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PRESENTATION Deaf & Hearing Loss created by FTTA.

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Presentation on theme: "PRESENTATION Deaf & Hearing Loss created by FTTA."— Presentation transcript:

1 PRESENTATION Deaf & Hearing Loss created by FTTA

2 Disclaimer Please note that FTTA presenters, lectures and staff are not medical professionals. This information is designed to be used for education assistants under the supervision of professionals and some parts may be incorrect, outdated or the authors’ opinion.

3 Hearing loss can be located in the external, middle or inner ear, or a mixture FTTA Damage to any part the inner, middle or external ear can cause a hearing loss. Hearing Loss & Deafness

4 4 16 FTTA How does the ear work? /// Image: Australian Hearing

5 What is Hearing Loss? /// Three different types Conductive Sensorineural (SNHL) Progressive or Acquired 5 16 FTTA

6 Conductive Hearing Loss Causes /// Wax in external ear Fluid in middle ear Improper development of inner or outer ear 6 16 FTTA Tear (perforation) or hole in ear drum Damage to small bones in middle ear Blockage in Eustachian tube so air cannot move into the middle ear

7 Possible too much fluid Repeated infections may cause permanent damage Glue ear Sound is quiet Loss of volume No distortion 7 16 FTTA Conductive Hearing Loss /// Three bones cannot vibrate properly

8 Sensorineural Hearing Loss Causes /// Certain pre-natal infections Genetic factors rubella 8 16 FTTA Premature birth Use of some certain drugs Lack of oxygen during birth

9 9 16 FTTA Sensorineural Hearing Loss /// Also called Nerve Deafness Problems with cochlear or nerve which carries sound to brain Volume and clarity affected Loss ranges from mild to profound Sound heard may be distorted Inner ear or auditory nerve

10 Progressive or Acquired Loss Causes /// Age FTTA Progression of a syndrome which affects hearing Acquired source

11 Mixed Hearing Loss /// Combination of both sensorineural and conductive loss FTTA

12 12 16 FTTA Hearing loss in one ear only Difficulties locating source of the sound Unilateral Hearing Loss /// Difficulties hearing with background noise

13 13 16 FTTA Newborn Hearing Screening Program Child Health Nurse When is hearing tested? /// When suspected Doctor referral Audiologist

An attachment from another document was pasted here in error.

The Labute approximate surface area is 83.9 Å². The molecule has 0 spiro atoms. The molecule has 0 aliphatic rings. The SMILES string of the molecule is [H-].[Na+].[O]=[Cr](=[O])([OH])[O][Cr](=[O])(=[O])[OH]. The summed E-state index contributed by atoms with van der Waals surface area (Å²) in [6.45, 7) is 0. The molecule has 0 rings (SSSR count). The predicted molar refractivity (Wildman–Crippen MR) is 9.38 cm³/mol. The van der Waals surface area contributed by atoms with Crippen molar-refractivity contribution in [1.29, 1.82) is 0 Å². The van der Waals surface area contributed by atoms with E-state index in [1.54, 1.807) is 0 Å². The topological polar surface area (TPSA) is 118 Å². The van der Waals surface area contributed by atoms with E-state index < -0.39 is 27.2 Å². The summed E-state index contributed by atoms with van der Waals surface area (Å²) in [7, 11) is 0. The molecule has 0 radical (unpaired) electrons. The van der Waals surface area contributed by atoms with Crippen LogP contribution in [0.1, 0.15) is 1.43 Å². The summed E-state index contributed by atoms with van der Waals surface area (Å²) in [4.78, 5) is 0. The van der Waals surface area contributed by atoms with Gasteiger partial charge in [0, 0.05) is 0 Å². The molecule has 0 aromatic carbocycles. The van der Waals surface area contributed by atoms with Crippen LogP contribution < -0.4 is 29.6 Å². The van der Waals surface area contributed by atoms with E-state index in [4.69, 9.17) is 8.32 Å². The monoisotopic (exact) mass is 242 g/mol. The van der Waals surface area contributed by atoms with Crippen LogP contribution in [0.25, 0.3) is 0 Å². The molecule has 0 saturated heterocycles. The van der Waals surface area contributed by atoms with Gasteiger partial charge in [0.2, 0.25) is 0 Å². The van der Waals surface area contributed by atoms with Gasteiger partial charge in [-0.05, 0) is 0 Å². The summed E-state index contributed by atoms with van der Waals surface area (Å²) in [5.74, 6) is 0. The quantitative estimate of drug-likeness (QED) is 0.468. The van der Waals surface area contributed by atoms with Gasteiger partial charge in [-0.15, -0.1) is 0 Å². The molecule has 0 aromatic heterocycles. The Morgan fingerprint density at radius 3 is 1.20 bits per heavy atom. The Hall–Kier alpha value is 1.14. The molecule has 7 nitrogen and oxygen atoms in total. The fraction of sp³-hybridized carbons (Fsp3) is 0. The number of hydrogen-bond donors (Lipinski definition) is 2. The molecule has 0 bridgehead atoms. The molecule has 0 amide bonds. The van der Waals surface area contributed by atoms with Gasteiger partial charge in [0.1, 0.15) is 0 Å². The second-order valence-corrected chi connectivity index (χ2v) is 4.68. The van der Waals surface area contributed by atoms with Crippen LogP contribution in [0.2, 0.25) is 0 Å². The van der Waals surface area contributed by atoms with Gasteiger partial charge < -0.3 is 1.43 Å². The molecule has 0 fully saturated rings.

14 Speak and language development seems delayed Not begin talking around milestone age Does not use many ‘words’ Not respond to environment sounds Babbly starts normally, then stops FTTA Signs of hearing loss – baby/toddler ///

15 Sentence structure development is not progressing Cannot locate source of sound Often make speech errors Background noise makes it difficult to hear FTTA Signs of hearing loss – child /// Misunderstood what is said Did not hear from a distance, or inconsistently Turns up radio / tv Need instructions repeated Speak too loudly or softly Tend to become withdrawn or quiet in group situations Falling behind in school Cannot tell difference between one sound from another Appear inattentive or naughty

16 16 FTTA Hearing Loss STATS 1 in 6 Australians are affected by hearing loss Approx. 30,000 Deaf Auslan users with total hearing loss

17 17 18 FTTA Duty of Care /// FTTA Lower self-esteem More time spent focusing on concentrating for understanding - exhausting Not hearing the siren to come back into class May switch off hearing aid to give themselves a break Extra Duty of care required Ensure peers understand inclusive and sociable behaviours towards student – Increased risk factors of bullying, teasing Work avoidance when tired or if room too noisy Visual warning system – not just sirens or whistles

18 What treatment is available? /// Hearing Aids 1 Auslan Sign language FTTA Cochlea Implants

19 Verbal communication strategies /// Mouth and hands away from face 2 Assist with understanding context such as emotions or important points 3 Avoid bright lights or windows behind speaker FTTA Minimise walking around 5 Check for understanding, repeat phrases 6 One speaker at a time 7 Talk directly to person who is deaf, not the interpreter 1 When gaining attention be careful not to frighten them

20 Environment strategies /// Reduce background noise and reverberation – i.e. carpet, rugs Avoid noisy environments i.e. main roads, PE area 1 Seat so child can see faces 2 Seating lateral hearing loss - certain side preference to sit up front FTTA Use handouts! Summarise the main points in written format

21 Pace of communication strategies /// Don’t forget to engage the student in conversation and questions 2 Slow the pace 3 Check for clarification to avoid misinterpretation FTTA Lip reading / watching an interpreter is exhausting – alternate activities 1 Electronic media is an excellent communication tool

22 Working with an Interpreter /// Prior to session give Interpreter: Handout of outline for training session / activity Glossary of technical terms, special vocabulary etc. Access to training materials, visual materials etc. Time to discuss queries Personal space and positioning FTTA Interpreting is tiring and intensive! Sufficient breaks Pace – slow down your speech so the interpreter can keep pace

23 Assessment strategies /// Extra time 1 Identify alternative formats, such as oral tests 2 Free of distractions 3 Content focus FTTA

24 24 16 FTTA Want to know more? 0of%20Hearing%20Loss% pdf Also holds Auslan classes


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